Earlier this week a team from Oxford University challenged the work I and others have done in seeking to estimate the tax loss to developing countries as a result of transfer mis-pricing and related issues. One issue in particular stood out:
A key shortcoming of many existing studies based on mispricing is that they only take into account overpriced imports into developing countries and underpriced exports of these countries. But the mispricing approach also identifies underpriced imports into developing countries and overpriced exports. Both shift income into developing countries. Estimates of tax revenue calculations have to take into account income shifting in both directions. If only one direction is taken into account, the results are highly misleading. In this case, tax revenue losses due to mispricing are overestimated drastically.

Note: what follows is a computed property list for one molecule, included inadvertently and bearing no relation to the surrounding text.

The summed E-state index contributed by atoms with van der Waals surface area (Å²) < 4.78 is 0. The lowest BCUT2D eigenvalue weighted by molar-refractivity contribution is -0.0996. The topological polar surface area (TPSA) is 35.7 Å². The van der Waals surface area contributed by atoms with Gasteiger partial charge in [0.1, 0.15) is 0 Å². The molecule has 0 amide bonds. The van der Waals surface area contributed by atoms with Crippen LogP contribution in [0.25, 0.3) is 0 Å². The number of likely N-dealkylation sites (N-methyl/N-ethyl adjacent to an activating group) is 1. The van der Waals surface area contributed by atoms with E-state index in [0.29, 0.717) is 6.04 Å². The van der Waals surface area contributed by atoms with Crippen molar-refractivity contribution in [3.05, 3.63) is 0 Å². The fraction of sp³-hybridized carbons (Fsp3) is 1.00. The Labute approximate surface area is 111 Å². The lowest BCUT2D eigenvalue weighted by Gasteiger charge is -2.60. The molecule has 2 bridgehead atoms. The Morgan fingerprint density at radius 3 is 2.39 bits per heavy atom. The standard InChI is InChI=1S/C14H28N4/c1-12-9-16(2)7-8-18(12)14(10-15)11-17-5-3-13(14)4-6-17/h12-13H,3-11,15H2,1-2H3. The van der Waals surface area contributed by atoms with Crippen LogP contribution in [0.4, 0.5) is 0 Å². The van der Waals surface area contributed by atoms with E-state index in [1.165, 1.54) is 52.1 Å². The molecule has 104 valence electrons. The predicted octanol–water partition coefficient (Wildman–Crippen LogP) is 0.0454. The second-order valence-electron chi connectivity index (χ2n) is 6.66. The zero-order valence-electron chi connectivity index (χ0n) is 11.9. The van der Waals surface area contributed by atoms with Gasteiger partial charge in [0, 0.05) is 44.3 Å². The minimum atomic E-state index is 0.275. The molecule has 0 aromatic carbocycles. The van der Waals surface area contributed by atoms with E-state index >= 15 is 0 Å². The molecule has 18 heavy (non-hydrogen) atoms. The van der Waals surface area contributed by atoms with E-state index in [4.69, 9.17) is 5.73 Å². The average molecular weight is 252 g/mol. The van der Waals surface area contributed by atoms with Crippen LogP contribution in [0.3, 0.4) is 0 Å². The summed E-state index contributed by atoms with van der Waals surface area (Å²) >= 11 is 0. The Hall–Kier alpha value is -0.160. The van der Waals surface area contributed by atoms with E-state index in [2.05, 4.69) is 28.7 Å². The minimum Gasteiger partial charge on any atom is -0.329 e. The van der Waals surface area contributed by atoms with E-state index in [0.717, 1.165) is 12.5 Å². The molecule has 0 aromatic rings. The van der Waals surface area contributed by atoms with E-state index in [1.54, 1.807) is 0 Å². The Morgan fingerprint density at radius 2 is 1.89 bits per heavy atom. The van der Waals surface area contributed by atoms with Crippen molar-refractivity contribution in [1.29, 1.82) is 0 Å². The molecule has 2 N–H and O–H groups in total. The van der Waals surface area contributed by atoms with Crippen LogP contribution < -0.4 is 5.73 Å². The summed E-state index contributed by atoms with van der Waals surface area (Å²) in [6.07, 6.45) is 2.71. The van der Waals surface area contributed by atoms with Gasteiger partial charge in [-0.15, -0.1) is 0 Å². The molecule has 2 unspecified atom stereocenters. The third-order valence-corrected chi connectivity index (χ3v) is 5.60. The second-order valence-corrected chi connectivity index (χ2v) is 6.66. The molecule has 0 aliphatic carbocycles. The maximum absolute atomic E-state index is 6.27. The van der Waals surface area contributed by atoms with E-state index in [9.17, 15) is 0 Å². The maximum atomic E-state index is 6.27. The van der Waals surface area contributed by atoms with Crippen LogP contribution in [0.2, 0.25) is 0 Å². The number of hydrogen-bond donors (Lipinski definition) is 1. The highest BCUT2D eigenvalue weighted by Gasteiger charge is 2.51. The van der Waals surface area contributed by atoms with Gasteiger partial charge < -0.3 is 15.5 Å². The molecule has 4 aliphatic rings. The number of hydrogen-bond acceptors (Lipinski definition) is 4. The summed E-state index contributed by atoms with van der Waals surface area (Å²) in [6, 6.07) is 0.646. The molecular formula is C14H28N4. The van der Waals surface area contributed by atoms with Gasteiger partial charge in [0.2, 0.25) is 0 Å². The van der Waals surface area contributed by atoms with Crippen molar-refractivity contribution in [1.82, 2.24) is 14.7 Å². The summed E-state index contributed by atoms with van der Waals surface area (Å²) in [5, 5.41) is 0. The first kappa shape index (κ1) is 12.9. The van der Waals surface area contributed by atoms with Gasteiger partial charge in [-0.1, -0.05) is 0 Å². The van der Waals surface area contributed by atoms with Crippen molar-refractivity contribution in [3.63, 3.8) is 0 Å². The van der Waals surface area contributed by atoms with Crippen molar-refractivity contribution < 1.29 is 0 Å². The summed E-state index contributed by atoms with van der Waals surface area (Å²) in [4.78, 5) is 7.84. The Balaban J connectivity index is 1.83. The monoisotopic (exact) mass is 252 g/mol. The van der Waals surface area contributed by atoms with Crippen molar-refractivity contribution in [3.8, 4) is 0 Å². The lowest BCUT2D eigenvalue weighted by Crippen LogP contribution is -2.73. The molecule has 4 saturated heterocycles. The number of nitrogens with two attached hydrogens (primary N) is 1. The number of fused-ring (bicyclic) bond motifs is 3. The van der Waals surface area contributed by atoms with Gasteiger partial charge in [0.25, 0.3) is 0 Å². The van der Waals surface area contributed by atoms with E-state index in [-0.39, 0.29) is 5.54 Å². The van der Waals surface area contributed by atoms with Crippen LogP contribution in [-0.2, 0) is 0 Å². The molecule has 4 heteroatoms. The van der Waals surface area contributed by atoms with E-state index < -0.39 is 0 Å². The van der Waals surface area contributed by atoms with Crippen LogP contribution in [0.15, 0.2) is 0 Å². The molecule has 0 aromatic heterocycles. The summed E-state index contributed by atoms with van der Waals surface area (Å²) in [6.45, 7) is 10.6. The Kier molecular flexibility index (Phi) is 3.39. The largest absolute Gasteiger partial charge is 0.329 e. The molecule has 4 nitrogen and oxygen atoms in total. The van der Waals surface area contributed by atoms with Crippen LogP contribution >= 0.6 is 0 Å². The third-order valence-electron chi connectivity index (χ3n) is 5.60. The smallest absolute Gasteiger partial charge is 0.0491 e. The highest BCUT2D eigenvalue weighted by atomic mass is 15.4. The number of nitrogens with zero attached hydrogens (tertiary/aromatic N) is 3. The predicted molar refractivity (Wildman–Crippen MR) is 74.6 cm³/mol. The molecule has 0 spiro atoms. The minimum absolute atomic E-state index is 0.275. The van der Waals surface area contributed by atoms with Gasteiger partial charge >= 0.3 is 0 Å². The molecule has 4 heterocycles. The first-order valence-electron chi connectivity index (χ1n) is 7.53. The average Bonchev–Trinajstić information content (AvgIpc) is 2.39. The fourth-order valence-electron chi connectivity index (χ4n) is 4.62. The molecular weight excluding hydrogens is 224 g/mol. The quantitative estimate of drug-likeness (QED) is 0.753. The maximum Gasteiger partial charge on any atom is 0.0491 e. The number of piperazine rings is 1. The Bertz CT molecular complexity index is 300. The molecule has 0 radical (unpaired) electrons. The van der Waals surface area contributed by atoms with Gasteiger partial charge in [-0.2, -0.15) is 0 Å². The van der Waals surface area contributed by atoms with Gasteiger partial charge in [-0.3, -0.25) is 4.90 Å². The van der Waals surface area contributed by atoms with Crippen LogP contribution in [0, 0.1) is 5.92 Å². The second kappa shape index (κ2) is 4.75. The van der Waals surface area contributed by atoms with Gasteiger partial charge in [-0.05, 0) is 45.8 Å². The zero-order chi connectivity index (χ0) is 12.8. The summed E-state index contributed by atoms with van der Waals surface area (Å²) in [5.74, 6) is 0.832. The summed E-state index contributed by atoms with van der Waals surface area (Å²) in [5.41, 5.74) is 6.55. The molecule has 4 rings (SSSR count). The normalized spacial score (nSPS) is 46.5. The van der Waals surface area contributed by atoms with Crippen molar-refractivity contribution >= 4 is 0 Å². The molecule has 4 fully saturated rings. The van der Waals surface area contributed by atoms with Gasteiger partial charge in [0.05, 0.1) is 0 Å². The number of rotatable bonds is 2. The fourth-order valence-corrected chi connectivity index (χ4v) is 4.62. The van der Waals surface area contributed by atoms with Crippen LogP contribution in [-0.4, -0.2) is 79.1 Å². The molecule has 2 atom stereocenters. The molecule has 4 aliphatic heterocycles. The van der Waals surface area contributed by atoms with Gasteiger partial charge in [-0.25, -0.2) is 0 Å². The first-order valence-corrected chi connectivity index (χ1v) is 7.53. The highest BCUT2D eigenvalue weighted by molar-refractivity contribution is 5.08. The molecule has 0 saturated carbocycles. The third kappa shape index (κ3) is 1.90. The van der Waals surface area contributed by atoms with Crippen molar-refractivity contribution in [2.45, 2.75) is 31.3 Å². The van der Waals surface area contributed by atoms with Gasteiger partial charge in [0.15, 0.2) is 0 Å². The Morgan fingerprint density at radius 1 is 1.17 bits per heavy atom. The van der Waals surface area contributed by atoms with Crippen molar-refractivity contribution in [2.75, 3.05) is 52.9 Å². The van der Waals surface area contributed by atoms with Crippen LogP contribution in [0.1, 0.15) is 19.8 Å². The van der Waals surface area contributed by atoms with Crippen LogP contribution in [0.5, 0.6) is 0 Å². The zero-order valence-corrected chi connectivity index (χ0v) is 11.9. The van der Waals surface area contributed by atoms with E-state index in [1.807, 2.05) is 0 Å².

I have said they have got their analysis wrong, but had the chance to explore this yesterday when i was at a conference with a major figure in finance from a poor developing country (Chatham House rules prevent me from saying which). I asked if he had witnessed under pricing into his country and over pricing out and he confirmed he had. But then said that the over pricing out was to claim export subsidies in excess of any additional tax paid and the import under-pricing was to avoid import duties in excess of any additional tax paid. In other words, in both cases there was tax cost and not benefit to the developing country – quite contrary to the assumption made by the Oxford team.
I am afraid their wholly unsupported assumptions used to criticise our work are not just unsupported, they are wrong. All mis-pricing into and out of developing countries is designed to harm their tax receipts.